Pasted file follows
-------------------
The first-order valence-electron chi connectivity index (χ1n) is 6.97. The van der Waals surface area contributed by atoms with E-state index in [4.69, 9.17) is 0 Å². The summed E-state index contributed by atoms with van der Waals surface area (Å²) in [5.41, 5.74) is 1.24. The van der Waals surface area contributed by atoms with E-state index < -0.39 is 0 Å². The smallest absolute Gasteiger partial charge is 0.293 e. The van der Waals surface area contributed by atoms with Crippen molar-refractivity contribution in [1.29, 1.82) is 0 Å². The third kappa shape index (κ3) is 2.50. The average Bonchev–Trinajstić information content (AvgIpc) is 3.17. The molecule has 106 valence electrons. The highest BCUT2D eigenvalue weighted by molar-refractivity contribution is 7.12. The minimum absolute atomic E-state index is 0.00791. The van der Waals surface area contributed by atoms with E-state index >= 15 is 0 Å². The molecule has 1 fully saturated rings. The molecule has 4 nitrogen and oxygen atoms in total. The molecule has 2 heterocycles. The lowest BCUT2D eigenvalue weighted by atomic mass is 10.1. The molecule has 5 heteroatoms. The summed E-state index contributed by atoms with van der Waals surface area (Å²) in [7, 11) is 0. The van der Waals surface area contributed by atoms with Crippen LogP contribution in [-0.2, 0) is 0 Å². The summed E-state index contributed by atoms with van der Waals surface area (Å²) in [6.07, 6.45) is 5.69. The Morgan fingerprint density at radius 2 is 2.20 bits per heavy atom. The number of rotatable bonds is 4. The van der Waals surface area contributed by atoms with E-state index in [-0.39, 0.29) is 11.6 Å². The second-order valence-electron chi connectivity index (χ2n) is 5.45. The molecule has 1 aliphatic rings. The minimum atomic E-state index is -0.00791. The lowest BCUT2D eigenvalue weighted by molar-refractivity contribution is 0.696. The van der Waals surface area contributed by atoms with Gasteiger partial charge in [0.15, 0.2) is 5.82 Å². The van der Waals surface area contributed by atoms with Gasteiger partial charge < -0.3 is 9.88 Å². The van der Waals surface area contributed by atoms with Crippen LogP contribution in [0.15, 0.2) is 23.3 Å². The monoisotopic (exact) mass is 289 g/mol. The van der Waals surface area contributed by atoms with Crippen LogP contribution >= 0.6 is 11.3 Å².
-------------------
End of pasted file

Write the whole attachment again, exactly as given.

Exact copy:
The first-order valence-electron chi connectivity index (χ1n) is 6.97. The van der Waals surface area contributed by atoms with E-state index in [4.69, 9.17) is 0 Å². The summed E-state index contributed by atoms with van der Waals surface area (Å²) in [5.41, 5.74) is 1.24. The van der Waals surface area contributed by atoms with E-state index < -0.39 is 0 Å². The smallest absolute Gasteiger partial charge is 0.293 e. The van der Waals surface area contributed by atoms with Crippen molar-refractivity contribution in [1.29, 1.82) is 0 Å². The third kappa shape index (κ3) is 2.50. The average Bonchev–Trinajstić information content (AvgIpc) is 3.17. The molecule has 106 valence electrons. The highest BCUT2D eigenvalue weighted by molar-refractivity contribution is 7.12. The minimum absolute atomic E-state index is 0.00791. The van der Waals surface area contributed by atoms with E-state index >= 15 is 0 Å². The molecule has 1 fully saturated rings. The molecule has 4 nitrogen and oxygen atoms in total. The molecule has 2 heterocycles. The lowest BCUT2D eigenvalue weighted by atomic mass is 10.1. The molecule has 5 heteroatoms. The summed E-state index contributed by atoms with van der Waals surface area (Å²) in [7, 11) is 0. The van der Waals surface area contributed by atoms with Crippen LogP contribution in [-0.2, 0) is 0 Å². The summed E-state index contributed by atoms with van der Waals surface area (Å²) in [6.07, 6.45) is 5.69. The Morgan fingerprint density at radius 2 is 2.20 bits per heavy atom. The number of rotatable bonds is 4. The van der Waals surface area contributed by atoms with E-state index in [-0.39, 0.29) is 11.6 Å². The second-order valence-electron chi connectivity index (χ2n) is 5.45. The molecule has 1 aliphatic rings. The minimum atomic E-state index is -0.00791. The lowest BCUT2D eigenvalue weighted by molar-refractivity contribution is 0.696. The van der Waals surface area contributed by atoms with Gasteiger partial charge in [0.15, 0.2) is 5.82 Å². The van der Waals surface area contributed by atoms with Gasteiger partial charge < -0.3 is 9.88 Å². The van der Waals surface area contributed by atoms with Crippen LogP contribution in [0.15, 0.2) is 23.3 Å². The monoisotopic (exact) mass is 289 g/mol. The van der Waals surface area contributed by atoms with Crippen LogP contribution >= 0.6 is 11.3 Å².